Dicamba Cases May Be Centralized

Federal Panel of Judges to Consider Number of Venues to Hear Multiple Dicamba Lawsuits

Todd Neeley
By  Todd Neeley , DTN Staff Reporter
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A federal court is expected to consider a proposal to centralize numerous product liability lawsuits filed related to alleged dicamba crop damage. (DTN file phot by Pamela Smith)

OMAHA (DTN) -- Attorneys representing farmers from across the country who filed multiple lawsuits alleging off-target dicamba damage to their crops will try to convince a federal panel of judges next week that the cases should be heard in a single court.

The seven-judge U.S. Judicial Panel on Multidistrict Litigation is slated to hear oral arguments on Jan. 25 in Miami, Florida, on a motion by attorneys representing farmers in Arkansas, Illinois, Kansas and Missouri to move all the cases to one court.

The question at hand will be what venue would best serve the interests of all the litigants.

An attorney representing some of those farmers in Illinois told DTN in an interview that consolidating the cases in one court would best serve all farmers alleging crop damages.

Thousands of complaints have been made in at least 24 states by farmers alleging crop injury from dicamba-based products manufactured by Monsanto, BASF and DuPont. Lawsuits have sought the stoppage of sales of dicamba products under the names Xtend, Engenia, Fexapan and Xtendimax, and have also sought damages for crop losses.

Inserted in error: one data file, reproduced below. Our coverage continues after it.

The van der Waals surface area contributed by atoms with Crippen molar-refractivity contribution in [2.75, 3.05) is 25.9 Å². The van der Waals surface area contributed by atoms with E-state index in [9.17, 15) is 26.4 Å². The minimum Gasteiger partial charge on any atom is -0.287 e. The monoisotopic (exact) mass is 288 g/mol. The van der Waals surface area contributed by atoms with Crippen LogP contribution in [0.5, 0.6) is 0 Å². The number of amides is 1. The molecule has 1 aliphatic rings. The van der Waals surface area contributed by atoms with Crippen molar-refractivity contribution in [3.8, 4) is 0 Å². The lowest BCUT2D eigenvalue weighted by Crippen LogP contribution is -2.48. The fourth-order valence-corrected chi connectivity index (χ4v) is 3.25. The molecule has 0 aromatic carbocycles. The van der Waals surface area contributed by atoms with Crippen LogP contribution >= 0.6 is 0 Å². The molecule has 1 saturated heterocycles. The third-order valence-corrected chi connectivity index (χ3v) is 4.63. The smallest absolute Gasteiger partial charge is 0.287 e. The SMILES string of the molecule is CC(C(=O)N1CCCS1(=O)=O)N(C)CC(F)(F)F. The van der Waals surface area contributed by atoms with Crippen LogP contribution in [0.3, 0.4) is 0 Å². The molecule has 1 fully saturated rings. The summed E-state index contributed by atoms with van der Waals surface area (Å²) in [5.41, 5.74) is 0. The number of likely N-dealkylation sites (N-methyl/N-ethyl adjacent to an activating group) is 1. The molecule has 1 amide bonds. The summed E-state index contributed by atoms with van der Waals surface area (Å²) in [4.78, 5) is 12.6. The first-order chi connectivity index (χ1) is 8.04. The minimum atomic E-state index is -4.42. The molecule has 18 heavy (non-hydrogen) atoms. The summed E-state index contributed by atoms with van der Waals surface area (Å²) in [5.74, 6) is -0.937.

Attorneys for the companies generally have opposed centralizing the cases, expressing in court filings their preferences of venue.

Attorney Rene F. Rocha with Morgan and Morgan based in New Orleans is representing more than 100 farmers in the lawsuits.

The federal multidistrict court is expected to consider moving the cases to one of four courts: the Southern District of Illinois, the Eastern District of Missouri, the Eastern District of Arkansas or the District of Kansas.

The seven judges on the multidistrict panel that holds hearings at venues across the country include Sarah S. Vance, U.S. District Court Eastern District of Louisiana; Marjorie O. Rendell, U.S. Court of Appeals Third Circuit; Charles R. Breyer, U.S. District Court, Northern District of California; Lewis A. Kaplan, U.S. District Court Southern District of New York; Ellen Segal Huvelle, U.S. District Court District of District of Columbia; R. David Proctor, U.S. District Court Northern District of Alabama; Catherine D. Perry, U.S. District Court Eastern District of Missouri.

"If the panel decides to centralize these cases, which I believe is more likely than not, it will be most likely in one of those courts," Rocha told DTN.

So far about a dozen cases have been filed, he said, involving more than 100 plaintiffs.

"They all allege a similar set of facts that have given rise to their damages; that being the defective nature of the dicamba herbicide that have been put out on the market by Monsanto, BASF and DuPont, and there's a variety of different kind of growers," Rocha said.